"A breed of satin and steel. Pit bulls are a mixture of softness and strength, an uncanny canine combination of fun, foolishness, and serious business, all wrapped up in love."

-D. Caroline Coile

Tuesday, July 17, 2012

Police Respond to Vicious Dog in Baltimore City

Great story from Modified K9 Blog:

Here at Mk9, we receive a lot of emails and messages about Pit Bull and Pit Bull type dogs. News reports and stories from all over. From both sides of the spectrum as well. The good, and the bad. When we find the ones we believe will do good to help further the education of the general public, we "Share" them with hopes that people will be influenced, and motivated to see Pit Bulls and their owners for what they are, and not what the Media would make them out to be.

Today, we received a rather interesting story from a gentleman in Baltimore. It was a story about a Vicious Dog call, and the Police Officer who answered it. The interesting part is, the gentleman who sent the story IS that Officer who answered the call. So here is the account, from the source;


I'm a Police Officer in Baltimore City. I am originally from Wilkes-Barre, and I am a fan of your organization and Pit Bulls. Today I received a call while on duty about a vicious dog chasing kids. When I came on the scene, I noticed people yelling out their windows at the dog. I followed the dog into an ally to see how it was acting. Going on my own approach, being a dog lover, I got out of my car and called the "vicious dog" over to me. The dog came over with it's tail between it's legs and panting. I grabbed my water bottle and the dog sat down next to me and began licking my pants. I started giving the dog water. I brought the dog over and waited for the pound to show up. My partner was not a fan of dogs and was startled by my approach. I suggested to him that this dog cannot be put down, and should be taken to a shelter. We took it upon ourselves to take the dog to the shelter, and transported it in the back seat in the back of our patrol car. Then I decided that I wanted to keep the dog, and spoke to the shelter about the steps to take to adopt it. The dog was originally kept outside and was filthy, and now it just might have a new home. I know you like positive pictures so I have attached a few. Have a great day and keep up the good work!

Officer Dan Waskiewicz
Baltimore City Police

When we heard this story we could not help but SMILE, and maybe do a tail shake or two! :)

Then we got to thinking more about it. How awesome is this story! Not only does it have a happy ending to it, but there are also some major applause points:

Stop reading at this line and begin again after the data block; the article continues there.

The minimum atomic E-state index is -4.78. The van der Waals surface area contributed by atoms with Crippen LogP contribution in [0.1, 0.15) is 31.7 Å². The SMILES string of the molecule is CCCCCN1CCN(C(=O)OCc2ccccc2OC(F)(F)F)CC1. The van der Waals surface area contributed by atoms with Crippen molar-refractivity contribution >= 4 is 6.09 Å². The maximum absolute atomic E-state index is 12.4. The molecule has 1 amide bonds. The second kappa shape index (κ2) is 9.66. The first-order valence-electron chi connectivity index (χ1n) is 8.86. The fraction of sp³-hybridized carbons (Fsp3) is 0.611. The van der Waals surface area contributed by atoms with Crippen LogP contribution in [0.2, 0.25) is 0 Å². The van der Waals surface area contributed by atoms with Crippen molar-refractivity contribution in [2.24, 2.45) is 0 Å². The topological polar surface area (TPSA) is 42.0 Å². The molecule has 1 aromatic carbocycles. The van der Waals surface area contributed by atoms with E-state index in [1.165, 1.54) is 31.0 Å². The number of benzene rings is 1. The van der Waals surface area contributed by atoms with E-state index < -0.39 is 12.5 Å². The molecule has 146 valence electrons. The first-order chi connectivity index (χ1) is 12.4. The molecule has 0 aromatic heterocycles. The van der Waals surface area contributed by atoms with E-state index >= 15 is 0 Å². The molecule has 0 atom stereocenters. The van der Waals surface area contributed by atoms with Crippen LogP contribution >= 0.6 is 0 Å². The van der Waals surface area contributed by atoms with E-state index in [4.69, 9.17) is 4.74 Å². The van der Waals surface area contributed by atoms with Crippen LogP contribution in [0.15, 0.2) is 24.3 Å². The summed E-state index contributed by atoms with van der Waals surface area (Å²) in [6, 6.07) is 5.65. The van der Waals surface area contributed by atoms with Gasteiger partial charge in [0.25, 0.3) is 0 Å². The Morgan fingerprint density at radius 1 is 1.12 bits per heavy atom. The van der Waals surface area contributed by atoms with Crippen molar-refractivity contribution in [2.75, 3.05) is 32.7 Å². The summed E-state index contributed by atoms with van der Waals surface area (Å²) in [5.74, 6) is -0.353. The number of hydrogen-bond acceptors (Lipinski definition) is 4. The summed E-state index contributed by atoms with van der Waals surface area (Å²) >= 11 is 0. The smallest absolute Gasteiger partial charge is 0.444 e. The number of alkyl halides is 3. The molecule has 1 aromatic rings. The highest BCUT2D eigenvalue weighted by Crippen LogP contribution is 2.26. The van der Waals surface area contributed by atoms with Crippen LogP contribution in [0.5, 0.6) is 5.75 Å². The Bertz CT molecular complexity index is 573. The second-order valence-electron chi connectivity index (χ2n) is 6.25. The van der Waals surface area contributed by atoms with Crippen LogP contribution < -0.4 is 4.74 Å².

Instead of assuming the dog to be vicious and shoot it dead, (as we see so many times before) he analyzes the situation, and sees a nervous dog that needs help.

Instead of letting animal control pick up the dog, and let it disappear, or be put down, he personally takes it to a shelter, IN HIS CRUISER!!!

Finally, he offers the pup a new forever home!

So we at Mk9 would like to say Thank You! Officer Dan, for taking the time to be patient and give a dog a chance. And step outside the stereo types and see this for what is was. A loose dog who was nervous, and needed someone to help. Not someone to yell at him and assume him to be dangerous.

Here is "Bo" with his new family. A perfect picture of a perfect ending or an amazing new beginning.

Photo by Dan Waskiewicz

Sunday, July 15, 2012

Pit Bulls by the Numbers

A look at the facts surrounding faulty pit bull ‘statistics’

(photos by Melissa Lipani) (Reprinted from StubbyDog.org)

What do you do when you read a news story that claims pit bulls make up only 5 percent of the dog population but account for a third or even half of the dog bite related fatalities? Where did these numbers come from, and are they accurate? Here, we examine the truth behind these commonly quoted studies and what the other side is leaving out.

Some of the most frequently cited statistics come from the Center for Disease Control’s Special Report on fatal human dog attacks between 1979 and 1998. The report attributes a third of the fatalities between 1981 – 1992 to “pit-bull type dogs,” but what the other side fails to include is that the report comes with many warnings about its “statistics”:

• First, let’s look at where the CDC and other studies get their information: You guessed it – largely from media accounts. Of course, the media reports on pit bull-related incidents far more than those involving other types of dogs, a fact clearly detailed in the Canine Research Council’s publication, “The Pit Bull Placebo,” and the ASPCA’s “Pit Bull Bias in the Media.” Another commonly cited source, the anti-pit bull website Dogsbite.org, also sites studies that use press accounts to compile their numbers.

• Aside from the fact the collection methods were faulty, the CDC study notes that guessing a dog’s breed is just that, a guess. And what’s more, people are influenced by a dog’s reputation and may attribute breed to a dog involved in an incident based on that rather than any real knowledge. To quote the report: “… to the extent that attacks by 1 breed are more newsworthy than those by other breeds, our methods may have resulted in differential ascertainment of fatalities by breed. … [B]ecause identification of a dog’s breed may be subjective (even experts may disagree on a breed of a particular dog), DBRF [dog bite related fatalities] may be differentially ascribed to breeds with a reputation for aggression.” It gets muddier from there, considering that “pit-bull type dogs” are not a breed at all but a type encompassing several breeds and mixes that resemble those breeds. This means you have a very loose category of dogs that it’s easy for people to miss-identify.